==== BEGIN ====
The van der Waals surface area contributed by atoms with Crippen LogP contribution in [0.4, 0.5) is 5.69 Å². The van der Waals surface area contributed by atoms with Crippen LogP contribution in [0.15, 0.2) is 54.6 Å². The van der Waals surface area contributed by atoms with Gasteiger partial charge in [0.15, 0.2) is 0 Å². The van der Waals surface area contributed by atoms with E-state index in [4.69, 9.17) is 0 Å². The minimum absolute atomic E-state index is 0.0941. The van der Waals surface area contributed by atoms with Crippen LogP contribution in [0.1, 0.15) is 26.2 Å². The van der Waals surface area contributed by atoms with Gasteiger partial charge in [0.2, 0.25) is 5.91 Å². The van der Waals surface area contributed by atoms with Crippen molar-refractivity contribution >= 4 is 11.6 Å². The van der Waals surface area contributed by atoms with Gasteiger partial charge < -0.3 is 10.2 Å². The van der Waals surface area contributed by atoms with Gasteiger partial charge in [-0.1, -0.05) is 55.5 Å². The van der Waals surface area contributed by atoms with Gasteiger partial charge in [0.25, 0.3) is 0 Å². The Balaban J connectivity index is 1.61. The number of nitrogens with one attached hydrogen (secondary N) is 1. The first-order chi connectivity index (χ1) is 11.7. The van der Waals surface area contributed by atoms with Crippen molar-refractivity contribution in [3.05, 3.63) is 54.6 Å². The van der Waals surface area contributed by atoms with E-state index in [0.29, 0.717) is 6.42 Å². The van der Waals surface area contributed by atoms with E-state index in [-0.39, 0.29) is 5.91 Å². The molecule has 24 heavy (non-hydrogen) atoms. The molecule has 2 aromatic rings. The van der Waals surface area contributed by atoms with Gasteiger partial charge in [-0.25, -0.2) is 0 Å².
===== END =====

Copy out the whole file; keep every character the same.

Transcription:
The van der Waals surface area contributed by atoms with Crippen LogP contribution in [0.4, 0.5) is 5.69 Å². The van der Waals surface area contributed by atoms with Crippen LogP contribution in [0.15, 0.2) is 54.6 Å². The van der Waals surface area contributed by atoms with Gasteiger partial charge in [0.15, 0.2) is 0 Å². The van der Waals surface area contributed by atoms with E-state index in [4.69, 9.17) is 0 Å². The minimum absolute atomic E-state index is 0.0941. The van der Waals surface area contributed by atoms with Crippen LogP contribution in [0.1, 0.15) is 26.2 Å². The van der Waals surface area contributed by atoms with Gasteiger partial charge in [0.2, 0.25) is 5.91 Å². The van der Waals surface area contributed by atoms with Crippen molar-refractivity contribution >= 4 is 11.6 Å². The van der Waals surface area contributed by atoms with Gasteiger partial charge < -0.3 is 10.2 Å². The van der Waals surface area contributed by atoms with Gasteiger partial charge in [-0.1, -0.05) is 55.5 Å². The van der Waals surface area contributed by atoms with Gasteiger partial charge in [0.25, 0.3) is 0 Å². The Balaban J connectivity index is 1.61. The number of nitrogens with one attached hydrogen (secondary N) is 1. The first-order chi connectivity index (χ1) is 11.7. The van der Waals surface area contributed by atoms with Crippen molar-refractivity contribution in [3.05, 3.63) is 54.6 Å². The van der Waals surface area contributed by atoms with E-state index in [0.29, 0.717) is 6.42 Å². The van der Waals surface area contributed by atoms with E-state index in [-0.39, 0.29) is 5.91 Å². The molecule has 24 heavy (non-hydrogen) atoms. The molecule has 2 aromatic rings. The van der Waals surface area contributed by atoms with Gasteiger partial charge in [-0.25, -0.2) is 0 Å².